Vija Celmins, Reverse Night Sky #3, 2016, charcoal on acrylic ground on paper, 14¼ x 17½ inches. ©VIJA CELMINS/COURTESY MATTHEW MARKS GALLERY

Vija Celmins, Reverse Night Sky #3, 2016, charcoal on acrylic ground on paper, 14¼ x 17½ inches.

©VIJA CELMINS/COURTESY MATTHEW MARKS GALLERY

This exceptional show of paintings, drawings, prints, and sculpture by Vija Celmins is her first not in association with David McKee, her longtime dealer, who closed his Midtown gallery two years ago. It is also her first solo exhibition in New York in nearly seven years and includes about 20 new works as well as older projects. The Latvian-born, New York–based artist is best known for her skyscapes and seascapes, and both are beautifully represented here.

Night skies as Celmins envisions them are a deep velvety black pricked by points of white to create a star-filled expanding universe, all the more miraculous given the usually modest scale of her works. Sometimes Celmins inverts the process and begins with a not-quite-white ground flecked with black and ocher-ish dots that she calls the “reverse” of night skies—their negative—which, astrophysically speaking, might be truer than we know.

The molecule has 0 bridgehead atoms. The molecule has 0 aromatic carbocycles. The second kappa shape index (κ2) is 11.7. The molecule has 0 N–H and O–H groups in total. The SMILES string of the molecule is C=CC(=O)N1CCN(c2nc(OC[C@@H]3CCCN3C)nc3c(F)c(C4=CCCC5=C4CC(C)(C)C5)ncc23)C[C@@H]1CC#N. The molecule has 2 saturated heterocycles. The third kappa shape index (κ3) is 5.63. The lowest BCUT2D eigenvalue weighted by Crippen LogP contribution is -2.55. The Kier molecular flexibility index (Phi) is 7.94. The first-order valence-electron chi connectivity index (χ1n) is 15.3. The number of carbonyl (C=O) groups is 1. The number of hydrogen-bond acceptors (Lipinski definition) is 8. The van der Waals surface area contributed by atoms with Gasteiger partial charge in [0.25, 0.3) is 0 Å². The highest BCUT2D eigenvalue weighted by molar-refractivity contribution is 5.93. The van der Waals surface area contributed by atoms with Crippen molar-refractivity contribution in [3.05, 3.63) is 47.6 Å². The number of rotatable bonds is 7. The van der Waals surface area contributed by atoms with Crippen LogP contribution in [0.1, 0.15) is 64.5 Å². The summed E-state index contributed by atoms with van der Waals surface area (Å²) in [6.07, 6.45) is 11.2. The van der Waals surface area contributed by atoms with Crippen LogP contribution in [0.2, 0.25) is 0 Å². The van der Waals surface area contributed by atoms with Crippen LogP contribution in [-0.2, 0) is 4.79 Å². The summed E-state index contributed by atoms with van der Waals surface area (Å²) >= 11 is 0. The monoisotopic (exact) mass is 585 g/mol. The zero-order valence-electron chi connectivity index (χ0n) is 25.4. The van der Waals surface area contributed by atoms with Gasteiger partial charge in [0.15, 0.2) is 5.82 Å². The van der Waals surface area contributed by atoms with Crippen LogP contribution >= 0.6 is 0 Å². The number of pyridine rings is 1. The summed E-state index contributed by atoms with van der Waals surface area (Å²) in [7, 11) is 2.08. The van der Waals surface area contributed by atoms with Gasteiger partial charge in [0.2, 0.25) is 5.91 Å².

Vija Celmins, Blackboard Tableau #10, 2007–15, one found tablet and one made tablet: wood, acrylic, alkyd oil, and pastel, 10 x 12½ x 11½ inches. ©VIJA CELMINS/COURTESY MATTHEW MARKS GALLERY

Vija Celmins, Blackboard Tableau #10, 2007–15, one found tablet and one made tablet: wood, acrylic, alkyd oil, and pastel, 10 x 12½ x 11½ inches.

©VIJA CELMINS/COURTESY MATTHEW MARKS GALLERY

In one stunning painting of the sky, from 2016, executed in a golden ocher, the corners are darker so that the bright, blurred central ellipse advances outward from the picture plane, its heart a blast of white light as if the cosmos were aflame and made incandescent by countless suns. While they might also be read as abstractions of the more minimalist sort (Celmins often calls them “Untitled”), close observation reveals a rich density and propulsive force that have nothing to do with paring down. In addition, there are examples of her extraordinarily realistic drawings of waves, in which she renders the recurrent rippling of the ocean’s surfaces in graphite and woodcut with almost photographic precision.

They remind us that since the 1960s, Celmins has used black-and-white photographs of nature as a source for her work as she explores the same themes and motifs in a variety of media, within set parameters.

Some sculptures are included in the show: small painted stones and hand-held blackboards, one a found object and the other made by the artist. So closely replicated, it is impossible to distinguish one from the other. We tend to fall for trompe l’oeil—is it because we like to be fooled?—and these are particularly irresistible as is the entire exhibition, with its alluring, addictive pairing of concept and highly honed craft.